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Meeting to discuss crime

St. Louis Mayor Lyda Krewson and St. Louis County Executive Sam Page in a meeting last month. Photo by Cristina M. Fletes, cfletes@post-dispatch.com.

Updated with news Lewis Reed may cancel special aldermanic session.

ST. LOUIS — The regional Board of Freeholders moved closer to reality Tuesday, with eight members approved by the St. Louis County Council and one named by Gov. Mike Parson.

But Mayor Lyda Krewson’s nine appointees were still mired in a St. Louis aldermanic committee as committee leaders and the mayor couldn’t reach agreement on who should ultimately represent the city on the 19-member board, which is to consider governance changes for the city and the county.

Some aldermen are urging Krewson to name more appointees who live in north St. Louis. The dispute is expected to come to a head Wednesday afternoon when the full Board of Aldermen meets in special session to consider the appointments.

Aldermanic President Lewis Reed, who called the special session, told the Post-Dispatch, “I’m trying to head off a train wreck.” 

Late Tuesday, Reed said in a text message that a “compromise” list of freeholder candidates had been rejected by the mayor’s office and that if an agreement wasn’t reached by “mid-morning” Wednesday, the special session and a committee meeting that was to precede it would both be canceled.

Meanwhile, Parson, who gets a single appointment to the board, on Tuesday named Joseph Blanner, a partner in a law firm based in Town and Country and a former president of the chamber of commerce in Eureka.

Blanner said his residence in Jefferson County just across the Meramec River from St. Louis County allows him to meet the constitutional requirement that Parson’s appointee not live in either St. Louis or St. Louis County. State law doesn’t require any state panel’s approval for the governor’s appointee.

The St. Louis County Council, after learning of Blanner’s appointment and that a vote had been scheduled in the city, decided to move forward with eight of County Executive Sam Page’s nine nominees.

Councilman Ernie Trakas, R-6th, the council’s presiding officer, told his colleagues in a work session that there was a risk the city could have confirmed its members on Wednesday and the freeholder board would have been able to get started without the county’s representatives.

The County Council’s vote was unanimous on just three of the nominees: Cheryl Milton Roberts, Fred Searcy and Katy Forand.

Council members split along party lines, voting 4-3, on Mark Mantovani, Alex Garza and Jason Wilson, with Democrats in favor and Republicans against.

They voted 5-2 on John Nations, with Kelli Dunaway, D-2nd District, and Republican Tim Fitch, R-3rd District, voting no. Dunaway criticized Nations’ tenure as CEO of Bi-State Development before his retirement last year, saying that in his interview with the council she gave him the opportunity to admit his role in the agency’s problems, but each time, “he passed the buck on to someone else.” Fitch added: “I feel the exact same way.”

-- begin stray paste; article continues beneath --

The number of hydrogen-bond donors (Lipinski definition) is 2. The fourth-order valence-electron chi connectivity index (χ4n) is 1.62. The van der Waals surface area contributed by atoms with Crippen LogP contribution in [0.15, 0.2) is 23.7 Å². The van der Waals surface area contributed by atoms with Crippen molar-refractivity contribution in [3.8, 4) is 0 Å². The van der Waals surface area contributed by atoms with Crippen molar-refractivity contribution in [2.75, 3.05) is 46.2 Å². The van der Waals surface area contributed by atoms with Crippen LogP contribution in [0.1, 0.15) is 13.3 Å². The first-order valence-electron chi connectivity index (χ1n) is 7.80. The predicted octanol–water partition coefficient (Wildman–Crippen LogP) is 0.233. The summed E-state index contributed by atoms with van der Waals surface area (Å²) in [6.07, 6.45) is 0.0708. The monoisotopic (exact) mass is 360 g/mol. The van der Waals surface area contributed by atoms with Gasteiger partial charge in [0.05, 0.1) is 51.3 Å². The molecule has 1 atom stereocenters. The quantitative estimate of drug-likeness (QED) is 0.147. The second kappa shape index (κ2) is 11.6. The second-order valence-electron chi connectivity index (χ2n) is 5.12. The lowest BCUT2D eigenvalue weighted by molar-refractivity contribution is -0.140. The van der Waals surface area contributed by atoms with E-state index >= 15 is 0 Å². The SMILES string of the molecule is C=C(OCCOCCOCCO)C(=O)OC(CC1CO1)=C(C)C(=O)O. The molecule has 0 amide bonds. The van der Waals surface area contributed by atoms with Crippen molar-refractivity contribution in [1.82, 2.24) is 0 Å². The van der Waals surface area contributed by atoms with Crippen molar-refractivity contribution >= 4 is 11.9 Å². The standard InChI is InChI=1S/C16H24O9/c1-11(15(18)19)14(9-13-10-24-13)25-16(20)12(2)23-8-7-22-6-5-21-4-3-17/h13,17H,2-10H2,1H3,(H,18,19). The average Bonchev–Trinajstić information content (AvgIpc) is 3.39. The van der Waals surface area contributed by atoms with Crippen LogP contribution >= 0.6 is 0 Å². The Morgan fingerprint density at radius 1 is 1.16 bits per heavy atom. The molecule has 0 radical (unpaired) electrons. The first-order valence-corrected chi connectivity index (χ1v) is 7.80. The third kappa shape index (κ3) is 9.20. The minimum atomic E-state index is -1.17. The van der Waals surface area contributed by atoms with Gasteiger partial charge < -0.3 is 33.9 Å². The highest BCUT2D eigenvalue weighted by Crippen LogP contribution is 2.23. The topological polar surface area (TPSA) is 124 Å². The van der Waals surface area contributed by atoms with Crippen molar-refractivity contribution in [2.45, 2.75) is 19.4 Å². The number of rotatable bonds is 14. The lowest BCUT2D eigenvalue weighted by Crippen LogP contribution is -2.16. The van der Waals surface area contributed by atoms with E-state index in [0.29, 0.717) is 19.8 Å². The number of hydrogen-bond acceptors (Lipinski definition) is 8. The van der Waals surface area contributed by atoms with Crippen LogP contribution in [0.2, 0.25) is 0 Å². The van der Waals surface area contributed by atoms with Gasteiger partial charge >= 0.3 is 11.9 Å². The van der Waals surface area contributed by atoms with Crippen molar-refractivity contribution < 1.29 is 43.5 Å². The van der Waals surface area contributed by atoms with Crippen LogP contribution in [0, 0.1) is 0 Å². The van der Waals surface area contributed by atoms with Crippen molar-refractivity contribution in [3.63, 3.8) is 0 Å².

Council members voted 5-2 on Carol Stroker, with Trakas and Fitch voting no.

The council delayed action on a ninth nominee, Dee Joyner, because she had not met with the council yet.

The city dispute

In St. Louis, Alderman Sam Moore, chairman of the aldermanic Intergovernmental Affairs Committee, and others are upset that only one of Krewson’s black nominees lives north of Delmar Boulevard in the heart of heavily black north St. Louis. That is Abdul Kaba Abdullah, a development official.

Overall, Krewson’s list of nominees is split almost evenly racially with five whites and four blacks.

The committee has sent the names of five other people, all north St. Louis residents, to the mayor as suggested nominees.

“We’re still trying to work with the mayor’s office ... and we will do it down to the last moment,” said the committee’s vice-chairman, Sharon Tyus.

Meanwhile, Krewson’s chief of staff, Steve Conway, said “we’re open to ongoing conversations.”

Krewson staffers say Wednesday is the deadline for approving the nominees, citing a state constitutional provision that says “the appointment of the board shall be completed within thirty days” after election officials certified the petition that triggered the board’s formation. The certification took place Sept. 23.

Meeting the deadline is “critically important” to maintaining the city’s representation in the freeholders process, said Krewson’s spokesman, Jacob Long. What would happen if the date isn’t met is legally ambiguous, mayoral aides said.

Why freeholders?

Formation of the freeholders board was triggered by a petition drive begun by county municipal leaders as an alternative to the failed Better Together city-county merger plan.

Better Together supporters had envisioned their plan as an amendment to the state Constitution requiring voter approval statewide.

In contrast, any proposal submitted by the freeholders board would require approval by separate majorities of St. Louis and St. Louis County voters.

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